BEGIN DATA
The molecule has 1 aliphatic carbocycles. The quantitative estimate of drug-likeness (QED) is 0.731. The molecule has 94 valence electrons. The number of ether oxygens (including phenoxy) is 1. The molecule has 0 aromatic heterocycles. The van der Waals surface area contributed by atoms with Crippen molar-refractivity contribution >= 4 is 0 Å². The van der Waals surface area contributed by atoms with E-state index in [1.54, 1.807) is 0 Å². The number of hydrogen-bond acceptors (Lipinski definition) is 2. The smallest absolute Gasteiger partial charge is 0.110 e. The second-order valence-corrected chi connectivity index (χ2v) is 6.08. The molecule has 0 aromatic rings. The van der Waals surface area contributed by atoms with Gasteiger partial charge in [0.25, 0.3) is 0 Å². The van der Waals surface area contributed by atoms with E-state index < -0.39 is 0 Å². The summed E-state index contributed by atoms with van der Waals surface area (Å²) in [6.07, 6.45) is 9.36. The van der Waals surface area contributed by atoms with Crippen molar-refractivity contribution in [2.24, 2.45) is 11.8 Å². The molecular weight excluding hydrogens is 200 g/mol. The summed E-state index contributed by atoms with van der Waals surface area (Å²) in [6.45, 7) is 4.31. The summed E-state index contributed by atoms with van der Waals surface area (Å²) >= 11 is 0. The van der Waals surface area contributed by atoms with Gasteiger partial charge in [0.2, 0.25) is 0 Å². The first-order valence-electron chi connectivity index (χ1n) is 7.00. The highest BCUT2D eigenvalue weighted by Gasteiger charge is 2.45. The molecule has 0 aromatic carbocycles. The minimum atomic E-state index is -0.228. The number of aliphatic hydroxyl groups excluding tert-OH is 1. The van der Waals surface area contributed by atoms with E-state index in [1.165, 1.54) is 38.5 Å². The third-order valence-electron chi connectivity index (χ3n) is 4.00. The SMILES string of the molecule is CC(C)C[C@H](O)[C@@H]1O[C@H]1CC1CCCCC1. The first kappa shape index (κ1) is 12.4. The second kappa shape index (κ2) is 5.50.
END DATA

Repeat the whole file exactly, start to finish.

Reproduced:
The molecule has 1 aliphatic carbocycles. The quantitative estimate of drug-likeness (QED) is 0.731. The molecule has 94 valence electrons. The number of ether oxygens (including phenoxy) is 1. The molecule has 0 aromatic heterocycles. The van der Waals surface area contributed by atoms with Crippen molar-refractivity contribution >= 4 is 0 Å². The van der Waals surface area contributed by atoms with E-state index in [1.54, 1.807) is 0 Å². The number of hydrogen-bond acceptors (Lipinski definition) is 2. The smallest absolute Gasteiger partial charge is 0.110 e. The second-order valence-corrected chi connectivity index (χ2v) is 6.08. The molecule has 0 aromatic rings. The van der Waals surface area contributed by atoms with Gasteiger partial charge in [0.25, 0.3) is 0 Å². The van der Waals surface area contributed by atoms with E-state index < -0.39 is 0 Å². The summed E-state index contributed by atoms with van der Waals surface area (Å²) in [6.07, 6.45) is 9.36. The van der Waals surface area contributed by atoms with Crippen molar-refractivity contribution in [2.24, 2.45) is 11.8 Å². The molecular weight excluding hydrogens is 200 g/mol. The summed E-state index contributed by atoms with van der Waals surface area (Å²) in [6.45, 7) is 4.31. The summed E-state index contributed by atoms with van der Waals surface area (Å²) >= 11 is 0. The van der Waals surface area contributed by atoms with Gasteiger partial charge in [0.2, 0.25) is 0 Å². The first-order valence-electron chi connectivity index (χ1n) is 7.00. The highest BCUT2D eigenvalue weighted by Gasteiger charge is 2.45. The molecule has 0 aromatic carbocycles. The minimum atomic E-state index is -0.228. The number of aliphatic hydroxyl groups excluding tert-OH is 1. The van der Waals surface area contributed by atoms with E-state index in [1.165, 1.54) is 38.5 Å². The third-order valence-electron chi connectivity index (χ3n) is 4.00. The SMILES string of the molecule is CC(C)C[C@H](O)[C@@H]1O[C@H]1CC1CCCCC1. The first kappa shape index (κ1) is 12.4. The second kappa shape index (κ2) is 5.50.